Sue Arnold: Shopping on the thrifty side of the high street

I take everything down to the charity shop. Half an hour later I return laden with other people's junk

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Two young men walked into the Oxfam shop at lunchtime last Tuesday, showed the manageress photo identity cards to prove they were registered electricians and explained that they were rewiring the next-door premises. Could they pop down to the basement and check the electrical cable that ran between the party wall? Of course, she said. Five minutes later they came back up, thanked her and disappeared. Twenty minutes later the manageress went downstairs and saw that the safe had been broken into and the morning's takings, more than £1,000 in cash, removed. She immediately raced to the shop next door and asked where the electricians were. What electricians, they said.

The extraordinary thing about that story is not that con men have absolutely no scruples about who they con. We know that. What I find hard to believe is that the Oxfam shop, which is small and laid out in such a way that you have to crawl about in your hands and knees getting entangled in belts and handbag as you hunt for bargains, takes more than £1,000 on a weekday morning. "What's so surprising about that?" said the friend to whom I was telling all this. "Everyone goes to charity shops these days because they're up to their limit on all their credit cards and can't afford to go anywhere else."

I suppose she's right. A front-page story in the newspaper recently said that millions of people were in debt; thousands of small businesses were going bankrupt and if the economy was to keep afloat, interest rates would probably go down. For once, surprisingly, I'm not in debt. I've just finished paying off my cripplingly expensive mortgage and feel a bit like Dr Manette felt when they released him from his cell in the Bastille, but the state of my bank balance has no bearing on a lifelong preference for buying things in charity shops rather than high street chains. It's the nearest I get to recycling in a London borough which takes no interest whatsoever in green issues. Here's how it works.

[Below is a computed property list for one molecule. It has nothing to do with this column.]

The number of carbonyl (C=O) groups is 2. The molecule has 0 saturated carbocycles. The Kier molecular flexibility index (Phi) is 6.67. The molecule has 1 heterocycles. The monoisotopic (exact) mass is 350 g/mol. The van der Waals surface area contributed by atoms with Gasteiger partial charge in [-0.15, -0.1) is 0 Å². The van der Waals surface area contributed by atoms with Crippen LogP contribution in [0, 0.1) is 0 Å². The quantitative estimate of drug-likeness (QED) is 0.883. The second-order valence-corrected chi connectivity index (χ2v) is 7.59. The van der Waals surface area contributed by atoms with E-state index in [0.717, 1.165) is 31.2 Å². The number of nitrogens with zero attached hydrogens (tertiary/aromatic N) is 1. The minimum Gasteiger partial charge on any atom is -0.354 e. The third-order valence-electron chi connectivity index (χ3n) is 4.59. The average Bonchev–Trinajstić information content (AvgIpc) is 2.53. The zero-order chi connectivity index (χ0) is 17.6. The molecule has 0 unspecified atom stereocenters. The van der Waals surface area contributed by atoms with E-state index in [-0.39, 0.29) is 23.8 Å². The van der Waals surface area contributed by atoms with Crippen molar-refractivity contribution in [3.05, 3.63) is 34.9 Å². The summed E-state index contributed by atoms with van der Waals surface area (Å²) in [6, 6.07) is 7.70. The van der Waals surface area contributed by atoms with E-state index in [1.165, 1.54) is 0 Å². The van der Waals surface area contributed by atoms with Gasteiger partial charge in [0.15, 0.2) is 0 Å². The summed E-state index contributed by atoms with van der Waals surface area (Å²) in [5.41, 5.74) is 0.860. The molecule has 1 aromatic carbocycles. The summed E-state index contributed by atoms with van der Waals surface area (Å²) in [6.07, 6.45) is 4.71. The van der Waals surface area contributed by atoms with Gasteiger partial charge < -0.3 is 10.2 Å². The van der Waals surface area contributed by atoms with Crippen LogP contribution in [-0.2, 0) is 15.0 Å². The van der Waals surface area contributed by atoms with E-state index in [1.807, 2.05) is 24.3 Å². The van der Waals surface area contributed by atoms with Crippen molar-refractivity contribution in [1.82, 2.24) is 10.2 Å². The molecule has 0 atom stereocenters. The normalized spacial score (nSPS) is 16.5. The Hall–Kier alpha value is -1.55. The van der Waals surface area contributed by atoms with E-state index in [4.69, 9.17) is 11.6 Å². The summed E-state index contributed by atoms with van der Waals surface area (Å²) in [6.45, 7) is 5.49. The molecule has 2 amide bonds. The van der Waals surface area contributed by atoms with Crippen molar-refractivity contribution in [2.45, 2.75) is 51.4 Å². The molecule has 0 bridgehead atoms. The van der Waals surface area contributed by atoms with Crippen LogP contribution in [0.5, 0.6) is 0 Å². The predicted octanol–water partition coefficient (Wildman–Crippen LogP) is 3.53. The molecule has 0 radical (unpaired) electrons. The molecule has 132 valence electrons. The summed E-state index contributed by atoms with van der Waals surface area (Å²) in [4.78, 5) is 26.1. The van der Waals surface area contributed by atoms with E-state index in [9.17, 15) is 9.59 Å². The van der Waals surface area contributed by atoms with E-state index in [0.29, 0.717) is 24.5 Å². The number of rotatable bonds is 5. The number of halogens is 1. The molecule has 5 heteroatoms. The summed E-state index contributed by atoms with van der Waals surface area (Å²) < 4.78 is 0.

We have a clearout. I shove everything that I haven't seen anyone in the family wear for six months, everything that is under the bed in the spare room and behind the door in the playroom, unopened presents and unused gadgets into a bin bag and take it to the nearest charity shop. Half an hour later I return home laden with other people's junk bought for a song which I carefully stack under the bed in the spare room and behind the playroom door. New EU regulations have made it illegal for charity shops to accept dangerous things like hairdryers so now I leave them outside the front door in a box instead. They disappear in seconds. I've seen people upside down, feet in the air, scrabbling about at the bottom of the box for bargains. Someone once rang the bell to ask if I had the missing pot for the yoghurt maker.

Pavement acquisition is incredibly satisfying. I know people who drive round at night specifically looking for builders' skips to plunder. A friend said that the bed she and her husband have slept in for 20 years came from a skip in Mayfair. I am easy-going about hand-me-downs, but I draw the line at mattresses, even if they do come from Mayfair. My only problem with charity shops is that they don't sell furniture. Thanks to Arthur Negus, all the second-hand furniture shops I used to browse in have turned into antique shops - no more bargains. Until last Saturday.

The son who has moved into a new flat asked if I could buy him a second-hand sofa, so we headed for Portobello Market. Suddenly there it was on the pavement - a three-seater crimson velvet job, perfect. "How much?" I said. "For you 30 quid but you've got to take it now," said the geezer. "But we don't have a car," I said. "Wait here," he said and came back with a Sainsbury's supermarket trolley. "Hang on, I'm not..." I began. "Course you are," said the geezer. He'd tie it on safe as houses but it was a biggun so we'd best stick to the road and give proper hand signals. "Your lad can push, you can steer," he said. And so I did, to the delight of the passengers on the No 52 bus ahead of us. "Come on Mrs Schumacher, you can do it," they shouted. What price mother love?

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